April 12, 2017

The New Yorker’s Amy Davidson links United Airlines’s violent ejection of a passenger to failing American infrastructure. “Our ability to rely on getting from one place to the other,” she writes, “seems poised on a knife’s edge.” At Gizmodo, Adam Clark Estes calls for a boycott of the airline, citing their track record of poor customer service and public relations blunders. “Do you want to get beat up by a mercenary on your next flight? Of course you don’t,” Estes writes. “So stop flying United.” At Paste, Shane Ryan notes that United is just a manifestation of a larger problem. “They are a cruel agent, without a doubt, but they are not some lone wolf,” he writes. “They are a product of an indifferent system that increasingly devalues individual life, and that system is called America.” After running a highly-criticized (and later updated) article about the passenger’s decade-old criminal case, the Louisville Courier-Journal defended their decision to highlight Dao’s past. “His original case was pretty high profile. It’s a name that doesn’t come out of the blue,” said Executive editor Joel Christopher told the Columbia Journalism Review. “To not acknowledge that history and context would be unusual, frankly.”

Sarah Ryley, who won a Pulitzer Prize this week for her criminal justice reporting at the New York Daily News, has joined The Trace as a staff writer. Fusion editor at large Alexis Madrigal is heading to The Atlantic, where he’ll cover Silicon Valley and the tech world.

Hasan Minhaj

The Daily Show’s Hasan Minhaj will host the White House Correspondents’ Association Dinner later this month. CNN notes that “Minhaj is not as well-known as those comedians were when they performed, indicating that the correspondents’ association may have had trouble booking a huge star this year.”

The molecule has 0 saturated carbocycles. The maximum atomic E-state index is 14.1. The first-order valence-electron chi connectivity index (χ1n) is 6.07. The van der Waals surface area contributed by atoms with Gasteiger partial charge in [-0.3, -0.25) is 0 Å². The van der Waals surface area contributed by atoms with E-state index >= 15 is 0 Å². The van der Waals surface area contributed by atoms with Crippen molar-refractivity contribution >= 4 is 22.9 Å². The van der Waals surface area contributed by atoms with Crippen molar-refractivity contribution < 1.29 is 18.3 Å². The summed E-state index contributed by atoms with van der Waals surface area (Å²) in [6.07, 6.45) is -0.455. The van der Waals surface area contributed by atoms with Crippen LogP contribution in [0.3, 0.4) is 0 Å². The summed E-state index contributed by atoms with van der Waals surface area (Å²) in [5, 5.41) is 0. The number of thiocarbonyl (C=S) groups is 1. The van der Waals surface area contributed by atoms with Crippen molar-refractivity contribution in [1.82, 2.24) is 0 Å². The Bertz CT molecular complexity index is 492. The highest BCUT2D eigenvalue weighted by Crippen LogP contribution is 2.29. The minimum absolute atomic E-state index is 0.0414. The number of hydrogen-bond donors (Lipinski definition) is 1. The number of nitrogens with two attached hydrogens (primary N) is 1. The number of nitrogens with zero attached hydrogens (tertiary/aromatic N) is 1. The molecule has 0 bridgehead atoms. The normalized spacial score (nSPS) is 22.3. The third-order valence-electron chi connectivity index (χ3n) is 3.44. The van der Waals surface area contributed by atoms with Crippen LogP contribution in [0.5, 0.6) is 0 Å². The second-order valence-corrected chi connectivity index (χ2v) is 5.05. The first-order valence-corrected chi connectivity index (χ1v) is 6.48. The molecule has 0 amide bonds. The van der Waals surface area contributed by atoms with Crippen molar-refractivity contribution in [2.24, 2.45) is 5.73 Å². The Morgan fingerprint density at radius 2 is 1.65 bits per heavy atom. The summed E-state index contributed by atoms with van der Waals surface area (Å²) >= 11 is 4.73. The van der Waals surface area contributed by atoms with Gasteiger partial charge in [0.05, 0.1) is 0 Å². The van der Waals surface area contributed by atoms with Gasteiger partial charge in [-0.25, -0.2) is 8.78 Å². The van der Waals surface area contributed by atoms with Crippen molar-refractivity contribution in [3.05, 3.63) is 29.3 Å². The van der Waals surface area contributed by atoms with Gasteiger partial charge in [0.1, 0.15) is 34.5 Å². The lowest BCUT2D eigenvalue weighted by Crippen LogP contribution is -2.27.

In her debut book advice column for the New York Times, Nicole Lamy suggests titles for a former bookworm who is now too distracted by kids and social media to read and a grandmother of well-traveled preteens who could use a book with a female protagonist once in awhile.

At Deadspin, Lindsey Adler examines New York Times public editor Liz Spayd’s column on the paper’s sports section, writing that Spayd “consistently manages to convey a totally warped perception of the Times’ (many) weaknesses to its readers.”

At Eater, Helen Rosner highlights Lucky Peach’s influence on the art and design of glossy food magazines. “Lucky Peach looked like nothing else out there,” she writes. “That is, until everything else out there started to look like Lucky Peach.” The magazine, which relied more on illustration and snapshots than highly-composed food photography, was praised by David Carr for looking like it was “conjured in a tattoo parlor.” Although Rosner notes that some of the images crossed the border between edgy and offensive, its work changed food media for the better. “It doesn’t really matter if other magazines were already starting down the same path, or if Lucky Peach just hit a sweet spot of doing their thing early, and doing it loud, and doing it right,” she concludes. “It made for a really, really cool magazine.”

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